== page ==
Later Type F (some have double headband as in the early versions)
SG Brown Headphones Type F Aluminium earpiece casings and
headbands black earpieces, original twisted flexible leads 2000 ohms
(4000 total). I have three sets of these headphones, one set "patent
applied for " other two "patent 203121" working London,UK. One set has
replacement leads and modern low impedance headphone inserts. Patent
203121 was granted in 1923, so presumably one of the above items was
manufactured just before this date and one sometime later. The type F
was their cheapest model and designed to be lightweight. An early
advertisement refers to them as 'Featherweight'
this model latterly incorporated bakelite housings rather than
aluminium ones and the potentially hazardous bare terminals were
SG Brown Headphones Type A. I have more recently been given a set of low resistance 60 Ohms (120 total) headphones which have a sensitivity adjustment on the back of each earpiece. They are each stamped with patent no.29833-10 which refers to the 1910 patent. Although not marked as such I believe that these are Type A headphones
Over the years other types were introduced
and were available with high and low resistance movements. As far
as I have been able to ascertain
The Type A was made in three versions (120, 4000 and 8000 ohms)
The Type D was made in two versions (120, 4000 ohms)
The type E reed type designed to resonate
at a certain frequency (useful for CW morse reception)
The Type F was made in two versions (120, 4000 ohms)
The Type G was 4000 ohms
The Type K with moving coil inserts (47 ohms)
The Type X was 4000 ohms
Sidney George Brown the company founder was a prolific inventor of electromechanical devices, including the "Microphone Amplifier" (1921) which permitted loudspeaker operation from a crystal set without the use of valves and amongst other things a gyro compass. He set up a business in Watford (North of London) in the year 1910 and later had a works in North Acton, London W3. The company continued making headphones until the 1960's and eventually became part of the Racal organisation which in turn became part of Thales-Racal Acoustics.
The Telegraph Condenser Company (TCC) was also founded by S.G. Brown in 1906. The capacitors they manufactured were almost invariably green and will often be found in early valve radio sets.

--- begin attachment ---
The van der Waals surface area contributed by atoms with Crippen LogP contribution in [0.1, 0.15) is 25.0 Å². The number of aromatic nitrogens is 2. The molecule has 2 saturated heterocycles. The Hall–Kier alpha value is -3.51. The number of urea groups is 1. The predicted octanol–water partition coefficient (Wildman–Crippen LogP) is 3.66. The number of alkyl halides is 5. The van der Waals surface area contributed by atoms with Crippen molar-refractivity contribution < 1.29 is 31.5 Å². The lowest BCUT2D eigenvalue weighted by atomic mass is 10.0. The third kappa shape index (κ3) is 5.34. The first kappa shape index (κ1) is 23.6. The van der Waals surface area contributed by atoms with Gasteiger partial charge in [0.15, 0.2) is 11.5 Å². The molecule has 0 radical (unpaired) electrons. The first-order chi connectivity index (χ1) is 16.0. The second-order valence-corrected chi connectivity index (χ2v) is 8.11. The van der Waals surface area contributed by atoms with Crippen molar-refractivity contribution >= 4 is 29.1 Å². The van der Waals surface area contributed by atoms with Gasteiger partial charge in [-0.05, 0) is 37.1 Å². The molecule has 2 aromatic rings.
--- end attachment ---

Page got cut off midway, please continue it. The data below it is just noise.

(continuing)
Herman Willemsen provided me with images of the type X
and the later version of the Type F shown above.
Simon Ball has what appears to be a 'S.G.BROWN LTD type F microphone which he has used to do some recording and was wondering when it was made and how much it was worth. It looks as if it would be a later vintage than my headphones say 1950. The knob on the bottom is a volume control. Peter Sol reckons that it is simply a one sided earphone with a handle such as may have been used in a record shop and is exactly the same device as used in S G Brown type F earphones. Yes it will work as a microphone. Chris Clotworthy advises that it is, in actual fact, a hearing aid typically used in churches in about the 1950s and 1960s for those hard of hearing, driven from the 100v line PA amplifier. He has stripped these out of a couple of churches during sound system refurbishment. Dave Dawson G0ELJ says that he has a similar one but without the volume control (the lead comes straight out of the bottom of the handle), and he understands that this is a 'Ladies' Headphone', the intention being that ladies could listen to crystal sets without their hair being disordered by a conventional headset!!. Indeed, he has seen a 1920's picture showing one of these in this application.
Lincoln Rivas from Chile who collects headphones sent me the following files which are of considerable historical interest.
Patent specification of 1910 (420 kB PDF file)click here to read
Patent specification of 1923 (286 kB PDF file)click here to read
Eric Thorniley recalls that my S G Brown headphones remind him of serious pain in the BBC TV News Studio B at Alexandra Palace where he found himself wearing a pair of trusty SG Browns in 1967. As he recalls the headband had the slotted extendable holder in the picture of the adjustable pair above, but the cans themselves matched the top photo. The pain was cause by the headband which would take a firm grip of a clump of hair so that, when you had to remove them quickly to rush off and do something, the hair was inclined to be left behind with the cans.